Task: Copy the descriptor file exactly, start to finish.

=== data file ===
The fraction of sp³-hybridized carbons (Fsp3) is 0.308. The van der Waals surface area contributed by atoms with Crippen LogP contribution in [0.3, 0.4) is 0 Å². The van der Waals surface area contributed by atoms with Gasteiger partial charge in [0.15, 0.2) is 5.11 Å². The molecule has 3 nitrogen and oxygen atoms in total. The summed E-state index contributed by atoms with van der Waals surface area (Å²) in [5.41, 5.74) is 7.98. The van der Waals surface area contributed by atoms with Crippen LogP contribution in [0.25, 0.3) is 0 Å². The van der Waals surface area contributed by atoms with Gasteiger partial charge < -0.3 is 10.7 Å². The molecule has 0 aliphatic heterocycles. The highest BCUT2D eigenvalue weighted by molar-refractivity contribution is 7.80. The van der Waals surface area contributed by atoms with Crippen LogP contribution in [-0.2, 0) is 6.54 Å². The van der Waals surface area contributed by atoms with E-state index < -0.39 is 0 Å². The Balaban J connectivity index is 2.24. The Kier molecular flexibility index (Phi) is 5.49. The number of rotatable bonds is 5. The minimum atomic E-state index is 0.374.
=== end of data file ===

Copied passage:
The fraction of sp³-hybridized carbons (Fsp3) is 0.308. The van der Waals surface area contributed by atoms with Crippen LogP contribution in [0.3, 0.4) is 0 Å². The van der Waals surface area contributed by atoms with Gasteiger partial charge in [0.15, 0.2) is 5.11 Å². The molecule has 3 nitrogen and oxygen atoms in total. The summed E-state index contributed by atoms with van der Waals surface area (Å²) in [5.41, 5.74) is 7.98. The van der Waals surface area contributed by atoms with Crippen LogP contribution in [0.25, 0.3) is 0 Å². The van der Waals surface area contributed by atoms with Gasteiger partial charge < -0.3 is 10.7 Å². The molecule has 0 aliphatic heterocycles. The highest BCUT2D eigenvalue weighted by molar-refractivity contribution is 7.80. The van der Waals surface area contributed by atoms with Crippen LogP contribution in [-0.2, 0) is 6.54 Å². The van der Waals surface area contributed by atoms with E-state index < -0.39 is 0 Å². The Balaban J connectivity index is 2.24. The Kier molecular flexibility index (Phi) is 5.49. The number of rotatable bonds is 5. The minimum atomic E-state index is 0.374.